Students and Faculty--and Alums--Explore Their Field at Industry Conferences

October 15, 2014
Yi Tong talks to a woman who holds her resume

Fifteen Wellesley students joined the 8,000 or so attendees at the Grace Hopper Celebration of Women in Computing last week in Phoenix, Ariz. The conference, which draws participants from academia, industry, and government organizations, is produced by the Anita Borg Institute, which calls it "the world's largest gathering of women technologists." This year's 20th anniversary event, presented in partnership with the Association for Computing Machinery (ACM), had the theme “Everywhere.Everyone.” That's in keeping with The Anita Borg Institute’s vision of “a future where the people who imagine and build technology mirror the people and societies they build it for.” As the conference program notes, "Computer technology is everywhere in our lives. Everyone is involved somehow in computer technology design, development and deployment. Everyone can connect everywhere."

Professor of Computer Science Ellen Hildreth attended the conference with Wellesley students Natalie Anderson '15, Cathy Bai '15, Madeleine Barowsky '18, Katherine LeVine '15, Veronica Lin '15, Shirley Lu '15, Tali Marcus '15, Michelle Olynyk '16, Claire Schlenker '16, Michelle Sit '15, Cali Stenson '17, Sheridan Sunier '15, Yi Tong '15, Sarah Xu '15, and Hanlu Ye '15. Some students received scholarships from sources like the Anita Borg Institute, Google, Apple, and the conference itself, and funds for student travel to Grace Hopper also came from generous donations from Wellesley alumnae.

The trip was not part of a course, Hildreth says, but four Wellesley students presented posters on their research:

  • Shirley Lu '15: Extending Blockly to Improve MIT App Inventor
  • Michelle Olynyk '16: Improving Online Education Effectiveness
  • Claire Schlenker '16: An Analysis of Mobility Traces from Milan Tollgate Data
  • Cali Stenson '17: Comparing App Inventor 2 and App Inventor Classic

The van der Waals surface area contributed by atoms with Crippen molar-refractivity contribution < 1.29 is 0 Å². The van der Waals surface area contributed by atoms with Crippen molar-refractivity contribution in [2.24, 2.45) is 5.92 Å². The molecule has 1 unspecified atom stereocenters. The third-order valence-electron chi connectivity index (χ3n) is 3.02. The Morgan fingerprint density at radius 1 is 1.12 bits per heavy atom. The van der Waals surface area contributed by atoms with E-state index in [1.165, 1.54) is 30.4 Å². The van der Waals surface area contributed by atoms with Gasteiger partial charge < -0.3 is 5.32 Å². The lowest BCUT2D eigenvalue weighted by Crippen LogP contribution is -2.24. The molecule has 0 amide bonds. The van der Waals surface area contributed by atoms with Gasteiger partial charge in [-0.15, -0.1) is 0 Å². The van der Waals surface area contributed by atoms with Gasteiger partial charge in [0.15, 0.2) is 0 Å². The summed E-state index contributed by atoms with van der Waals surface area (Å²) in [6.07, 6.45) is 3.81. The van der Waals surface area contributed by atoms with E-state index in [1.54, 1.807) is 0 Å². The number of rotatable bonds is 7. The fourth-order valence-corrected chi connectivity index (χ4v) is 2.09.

A number of Wellesley alums also attended the conference. Hildreth says, "It was a great opportunity for our students to meet, and be inspired by, successful women in all areas of technology; learn about research and career opportunities across many areas of computer science; and attend workshops on career development, new technologies, and so on."

At the conference's career fair, there were more than 300 booths with representatives from as many companies; academic institutions; and nonprofit, government, and media organizations. Several Wellesley students took advantage of interview opportunities offered by many of the organizations.

Wellesley is a member of Liberal Arts Colleges Association for Faculty Inclusion (LACAFI), whose mission is to increase the diversity of science faculty at liberal arts colleges through recruiting efforts at international conferences. The organization was a collective Silver Sponsor at Grace Hopper, and Hildreth represented Wellesley at the LACAFI booth.

Sheridan Sunier looks back on the Grace Hopper experience as "incredibly rewarding and inspiring." She says, "The tech industry is male dominated—more so than many other industries out there—and to be surrounded by women who are doing amazing things in the field I want to enter was awesome."

As Tali Marcus put it in a tweet: "#ghc14 is like the @Wellesley CS department on steroids."

Also last week, Clare Booth Luce Assistant Professor of Computer Science Orit Shaer traveled with five students from Wellesley's Human Computer Interface Lab to the 27th ACM User Interface Software & Technology Symposium in Honolulu, Hawaii.